Wednesday 27 December 2017

From the archive: "Creep"

Creep, a superior, darkly comic late offshoot of the found-footage cycle, adds one distinctly 21st century element to the mix: Craigslist. The man holding the camera this time is Aaron (writer-director Patrick Brice), a videographer hired via that website to drive out to a small town and record the thoughts of the happily married Josef for an as yet unborn child in the event of his having a cancer relapse. This is, plainly, A Nice Thing to Do, yet we sense that something's a bit off when Josef starts raving about 1993's Michael Keaton tearjerker My Life as "a beautiful film"; also from the fact he's played by Mark Duplass as a habitually oversharing hugger, unduly keen to don a latex wolf's mask and lead the disconcerted Aaron out into the woods. He is, in short, the kind of character I'm told one might well meet on Craigslist in this day and age: possessed of the rough edges that can make somebody interesting to hang with but - in the worst case scenario - liable to poke your eyes out.

That aligns Creep not so much with the Blair Witch school, collating footage of easily harassed adults as it did, rather with those mumblecore experiments - in which Duplass has previously played such a part - geared towards scratching out a character or characters on the spot. What's crucial here isn't the relationship between the observed and some external force, but that between observer and observed, which builds from nervy circling to bro-ish camaraderie to something edgier as Josef inevitably crosses a line of intimacy; the genuinely surprising final act features the most effective what's-in-the-box moment since Se7en. I suspect this is how The Cable Guy and Chuck & Buck might have looked if they had emerged any later than 2000: what's being recorded, in the main, isn't aggression, rather the typical passive-aggression of men who'd rather talk to their equipment than deal with matters face-to-face. That's enough to make Brice's film a genuine novelty at this stage in the cycle: the bulk of Creep's footage isn't evidence of an atrocity - though, rest assured, there will be blood - but of a deeply awkward, entirely avoidable social situation.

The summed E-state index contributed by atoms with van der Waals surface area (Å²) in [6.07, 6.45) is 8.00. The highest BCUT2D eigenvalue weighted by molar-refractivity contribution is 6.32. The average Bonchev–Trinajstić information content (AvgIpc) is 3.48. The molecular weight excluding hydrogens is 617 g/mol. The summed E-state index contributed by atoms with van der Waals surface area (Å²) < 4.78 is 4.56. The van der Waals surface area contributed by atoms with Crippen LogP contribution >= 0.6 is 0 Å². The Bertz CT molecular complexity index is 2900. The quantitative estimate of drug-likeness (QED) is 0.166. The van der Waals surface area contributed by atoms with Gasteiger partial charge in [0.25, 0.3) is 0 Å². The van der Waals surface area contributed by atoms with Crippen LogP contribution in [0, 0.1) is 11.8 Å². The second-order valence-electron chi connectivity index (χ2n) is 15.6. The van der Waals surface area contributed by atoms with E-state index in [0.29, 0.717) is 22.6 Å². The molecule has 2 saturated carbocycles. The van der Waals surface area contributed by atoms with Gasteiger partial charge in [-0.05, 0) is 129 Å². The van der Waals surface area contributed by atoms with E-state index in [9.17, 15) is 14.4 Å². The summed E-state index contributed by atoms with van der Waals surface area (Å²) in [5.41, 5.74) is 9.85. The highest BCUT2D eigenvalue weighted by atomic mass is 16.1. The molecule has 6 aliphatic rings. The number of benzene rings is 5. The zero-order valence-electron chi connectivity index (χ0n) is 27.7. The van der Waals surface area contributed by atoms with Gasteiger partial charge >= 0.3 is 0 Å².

(September 2016)

Creep is available on DVD through Kaleidoscope, and to stream on Netflix.

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